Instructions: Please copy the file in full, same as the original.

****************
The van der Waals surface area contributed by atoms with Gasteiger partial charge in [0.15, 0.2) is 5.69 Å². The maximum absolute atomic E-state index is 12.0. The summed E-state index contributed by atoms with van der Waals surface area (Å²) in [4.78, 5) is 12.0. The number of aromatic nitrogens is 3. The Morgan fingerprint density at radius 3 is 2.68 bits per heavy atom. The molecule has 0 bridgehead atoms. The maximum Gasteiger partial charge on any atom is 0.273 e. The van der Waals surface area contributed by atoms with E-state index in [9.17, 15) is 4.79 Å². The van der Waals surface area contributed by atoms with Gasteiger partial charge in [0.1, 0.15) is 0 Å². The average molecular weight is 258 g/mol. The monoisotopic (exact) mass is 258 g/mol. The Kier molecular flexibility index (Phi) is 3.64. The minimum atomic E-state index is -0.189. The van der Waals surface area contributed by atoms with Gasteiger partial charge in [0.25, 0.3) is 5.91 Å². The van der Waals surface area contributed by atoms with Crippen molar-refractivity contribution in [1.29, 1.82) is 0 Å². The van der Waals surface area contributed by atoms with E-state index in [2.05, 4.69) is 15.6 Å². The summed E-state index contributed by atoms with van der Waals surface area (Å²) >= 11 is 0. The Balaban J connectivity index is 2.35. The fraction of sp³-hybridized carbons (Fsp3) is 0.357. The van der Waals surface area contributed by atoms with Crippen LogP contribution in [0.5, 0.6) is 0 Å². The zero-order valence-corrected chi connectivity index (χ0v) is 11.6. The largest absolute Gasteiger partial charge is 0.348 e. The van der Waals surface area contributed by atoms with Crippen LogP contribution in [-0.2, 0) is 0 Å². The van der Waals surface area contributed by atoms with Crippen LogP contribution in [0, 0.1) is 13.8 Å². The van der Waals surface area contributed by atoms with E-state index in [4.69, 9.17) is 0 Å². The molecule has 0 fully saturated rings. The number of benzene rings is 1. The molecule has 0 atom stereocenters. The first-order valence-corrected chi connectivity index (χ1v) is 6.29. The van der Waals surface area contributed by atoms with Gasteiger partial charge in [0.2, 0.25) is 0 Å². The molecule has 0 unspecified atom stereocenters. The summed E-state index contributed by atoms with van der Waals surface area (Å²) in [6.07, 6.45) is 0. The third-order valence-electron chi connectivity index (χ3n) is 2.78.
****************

The van der Waals surface area contributed by atoms with Gasteiger partial charge in [0.15, 0.2) is 5.69 Å². The maximum absolute atomic E-state index is 12.0. The summed E-state index contributed by atoms with van der Waals surface area (Å²) in [4.78, 5) is 12.0. The number of aromatic nitrogens is 3. The Morgan fingerprint density at radius 3 is 2.68 bits per heavy atom. The molecule has 0 bridgehead atoms. The maximum Gasteiger partial charge on any atom is 0.273 e. The van der Waals surface area contributed by atoms with E-state index in [9.17, 15) is 4.79 Å². The van der Waals surface area contributed by atoms with Gasteiger partial charge in [0.1, 0.15) is 0 Å². The average molecular weight is 258 g/mol. The monoisotopic (exact) mass is 258 g/mol. The Kier molecular flexibility index (Phi) is 3.64. The minimum atomic E-state index is -0.189. The van der Waals surface area contributed by atoms with Gasteiger partial charge in [0.25, 0.3) is 5.91 Å². The van der Waals surface area contributed by atoms with Crippen molar-refractivity contribution in [1.29, 1.82) is 0 Å². The van der Waals surface area contributed by atoms with E-state index in [2.05, 4.69) is 15.6 Å². The summed E-state index contributed by atoms with van der Waals surface area (Å²) >= 11 is 0. The Balaban J connectivity index is 2.35. The fraction of sp³-hybridized carbons (Fsp3) is 0.357. The van der Waals surface area contributed by atoms with Crippen LogP contribution in [0.5, 0.6) is 0 Å². The zero-order valence-corrected chi connectivity index (χ0v) is 11.6. The largest absolute Gasteiger partial charge is 0.348 e. The van der Waals surface area contributed by atoms with Crippen LogP contribution in [-0.2, 0) is 0 Å². The van der Waals surface area contributed by atoms with Crippen LogP contribution in [0, 0.1) is 13.8 Å². The van der Waals surface area contributed by atoms with E-state index in [4.69, 9.17) is 0 Å². The molecule has 0 fully saturated rings. The number of benzene rings is 1. The molecule has 0 atom stereocenters. The first-order valence-corrected chi connectivity index (χ1v) is 6.29. The van der Waals surface area contributed by atoms with Gasteiger partial charge in [0.2, 0.25) is 0 Å². The molecule has 0 unspecified atom stereocenters. The summed E-state index contributed by atoms with van der Waals surface area (Å²) in [6.07, 6.45) is 0. The third-order valence-electron chi connectivity index (χ3n) is 2.78.